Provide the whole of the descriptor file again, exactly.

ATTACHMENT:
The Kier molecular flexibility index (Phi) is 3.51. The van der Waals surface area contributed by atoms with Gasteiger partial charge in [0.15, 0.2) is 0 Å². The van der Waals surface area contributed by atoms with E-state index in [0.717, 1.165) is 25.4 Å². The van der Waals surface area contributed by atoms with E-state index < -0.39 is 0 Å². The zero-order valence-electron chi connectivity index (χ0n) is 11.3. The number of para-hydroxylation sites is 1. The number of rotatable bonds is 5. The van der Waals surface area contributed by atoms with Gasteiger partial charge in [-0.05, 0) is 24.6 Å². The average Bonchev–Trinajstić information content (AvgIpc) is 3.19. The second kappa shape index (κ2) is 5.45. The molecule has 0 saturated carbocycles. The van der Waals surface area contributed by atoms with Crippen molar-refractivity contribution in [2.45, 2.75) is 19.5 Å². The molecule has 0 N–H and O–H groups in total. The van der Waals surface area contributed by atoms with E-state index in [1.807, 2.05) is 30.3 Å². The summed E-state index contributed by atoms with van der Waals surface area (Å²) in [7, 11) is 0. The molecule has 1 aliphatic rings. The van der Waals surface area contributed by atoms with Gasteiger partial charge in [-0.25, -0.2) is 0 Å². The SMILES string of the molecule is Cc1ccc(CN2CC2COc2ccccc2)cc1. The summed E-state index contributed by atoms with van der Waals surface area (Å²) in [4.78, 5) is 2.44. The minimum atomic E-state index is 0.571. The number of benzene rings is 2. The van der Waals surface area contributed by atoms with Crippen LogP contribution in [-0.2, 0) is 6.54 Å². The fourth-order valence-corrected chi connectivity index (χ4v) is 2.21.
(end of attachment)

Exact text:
The Kier molecular flexibility index (Phi) is 3.51. The van der Waals surface area contributed by atoms with Gasteiger partial charge in [0.15, 0.2) is 0 Å². The van der Waals surface area contributed by atoms with E-state index in [0.717, 1.165) is 25.4 Å². The van der Waals surface area contributed by atoms with E-state index < -0.39 is 0 Å². The zero-order valence-electron chi connectivity index (χ0n) is 11.3. The number of para-hydroxylation sites is 1. The number of rotatable bonds is 5. The van der Waals surface area contributed by atoms with Gasteiger partial charge in [-0.05, 0) is 24.6 Å². The average Bonchev–Trinajstić information content (AvgIpc) is 3.19. The second kappa shape index (κ2) is 5.45. The molecule has 0 saturated carbocycles. The van der Waals surface area contributed by atoms with Crippen molar-refractivity contribution in [2.45, 2.75) is 19.5 Å². The molecule has 0 N–H and O–H groups in total. The van der Waals surface area contributed by atoms with E-state index in [1.807, 2.05) is 30.3 Å². The summed E-state index contributed by atoms with van der Waals surface area (Å²) in [7, 11) is 0. The molecule has 1 aliphatic rings. The van der Waals surface area contributed by atoms with Gasteiger partial charge in [-0.25, -0.2) is 0 Å². The SMILES string of the molecule is Cc1ccc(CN2CC2COc2ccccc2)cc1. The summed E-state index contributed by atoms with van der Waals surface area (Å²) in [4.78, 5) is 2.44. The minimum atomic E-state index is 0.571. The number of benzene rings is 2. The van der Waals surface area contributed by atoms with Crippen LogP contribution in [-0.2, 0) is 6.54 Å². The fourth-order valence-corrected chi connectivity index (χ4v) is 2.21.